White woman charged after calling police on black man in park in viral video

Yahoo News Australia and agencies
·2-min read

A white woman walking her dog who called the police during a dispute with a black man in a park has been charged with filing a false report.

Amy Cooper drew widespread condemnation for calling police to report she was being threatened by “an African-American man” while walking her dog in Central Park, in the city of New York, in May.

Bird watcher Christian Cooper, who is of no relation to the charged woman, was filming Ms Cooper during a dispute about having her dog off its leash in the park.

Amy Cooper pictured with her dog as she calls the police on black American Christian Cooper in New York's Central Park. Source: Facebook
Amy Cooper has been charged with filing a false report after calling police on black American Christian Cooper in New York's Central Park. Source: Facebook

In the video Amy Cooper was heard saying to a 911 operator “there's an African-American man threatening my life", accusing Christian Cooper of threatening her and her dog. She referred to him twice as "African-American”.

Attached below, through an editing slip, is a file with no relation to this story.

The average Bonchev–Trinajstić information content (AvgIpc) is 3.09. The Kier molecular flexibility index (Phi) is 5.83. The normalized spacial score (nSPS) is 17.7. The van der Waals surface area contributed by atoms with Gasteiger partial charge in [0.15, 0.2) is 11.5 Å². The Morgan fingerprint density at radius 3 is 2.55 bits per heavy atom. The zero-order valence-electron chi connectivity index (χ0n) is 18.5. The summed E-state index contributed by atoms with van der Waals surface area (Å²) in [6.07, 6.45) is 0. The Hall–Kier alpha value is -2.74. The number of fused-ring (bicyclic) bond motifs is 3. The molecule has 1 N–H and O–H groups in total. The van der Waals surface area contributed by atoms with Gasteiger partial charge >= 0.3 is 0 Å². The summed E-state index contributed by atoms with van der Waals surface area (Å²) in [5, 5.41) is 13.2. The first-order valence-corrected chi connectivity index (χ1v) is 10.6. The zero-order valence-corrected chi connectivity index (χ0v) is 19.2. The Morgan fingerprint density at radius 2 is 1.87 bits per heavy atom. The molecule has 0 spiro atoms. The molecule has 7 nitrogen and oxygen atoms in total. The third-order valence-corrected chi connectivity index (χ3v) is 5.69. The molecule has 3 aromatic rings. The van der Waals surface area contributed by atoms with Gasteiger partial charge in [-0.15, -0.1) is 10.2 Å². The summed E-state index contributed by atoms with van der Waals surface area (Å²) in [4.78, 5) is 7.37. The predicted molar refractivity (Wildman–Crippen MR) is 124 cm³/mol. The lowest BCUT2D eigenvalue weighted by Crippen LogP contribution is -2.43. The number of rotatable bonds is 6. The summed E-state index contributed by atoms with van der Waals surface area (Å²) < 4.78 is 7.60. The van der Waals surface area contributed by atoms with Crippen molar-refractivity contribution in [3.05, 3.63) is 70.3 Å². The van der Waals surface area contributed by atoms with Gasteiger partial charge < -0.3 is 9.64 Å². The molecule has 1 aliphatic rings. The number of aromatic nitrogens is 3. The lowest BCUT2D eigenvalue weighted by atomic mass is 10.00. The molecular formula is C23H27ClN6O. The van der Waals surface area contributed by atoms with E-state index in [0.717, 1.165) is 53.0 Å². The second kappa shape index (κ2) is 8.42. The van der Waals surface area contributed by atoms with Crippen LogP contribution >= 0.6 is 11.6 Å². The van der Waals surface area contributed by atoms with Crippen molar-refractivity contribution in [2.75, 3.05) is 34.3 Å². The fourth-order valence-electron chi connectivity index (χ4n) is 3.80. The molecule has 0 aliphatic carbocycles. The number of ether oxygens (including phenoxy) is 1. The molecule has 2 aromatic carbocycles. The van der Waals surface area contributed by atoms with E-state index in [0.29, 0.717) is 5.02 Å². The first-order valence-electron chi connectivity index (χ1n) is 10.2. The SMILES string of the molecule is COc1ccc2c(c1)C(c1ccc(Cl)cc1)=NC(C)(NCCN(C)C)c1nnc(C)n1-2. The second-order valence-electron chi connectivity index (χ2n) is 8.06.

The video has more than 44.7 million views on Twitter.

Christian Cooper, pictured, filmed Amy Cooper in May. Source: Facebook
Christian Cooper filmed Ms Cooper in May when she called police on him. Source: Facebook

The incident occurred a few hours before the death of black American George Floyd in Minneapolis, where a police officer pinned his neck to the ground with a knee, sparking nationwide protests over racial injustice.

After video of the Central Park incident went viral, Ms Cooper was fired from her job as asset manager at Franklin Templeton, and she publicly apologised.

In a statement on Monday (local time), Ms Cooper's lawyer Robert Barnes said she would be found not guilty, and faulted a “rush to judgment” by some about the case.

“She lost her job, her home, and her public life. Now some demand her freedom? How many lives are we going to destroy over misunderstood 60-second videos on social media?,” Mr Barnes said.

District Attorney Cyrus Vance Jr said in a statement on Monday (local time) that his office had charged Ms Cooper with falsely reporting the confrontation, a misdemeanour.

She was ordered to appear in court on October 14.

After the backlash, Ms Cooper released an apology through a public relations service, saying she “reacted emotionally and made false assumptions about his intentions.”

“He had every right to request that I leash my dog in an area where it was required,” she said in the written statement.

“I am well aware of the pain that misassumptions and insensitive statements about race cause and would never have imagined that I would be involved in the type of incident that occurred with Chris.”

With Associated Press

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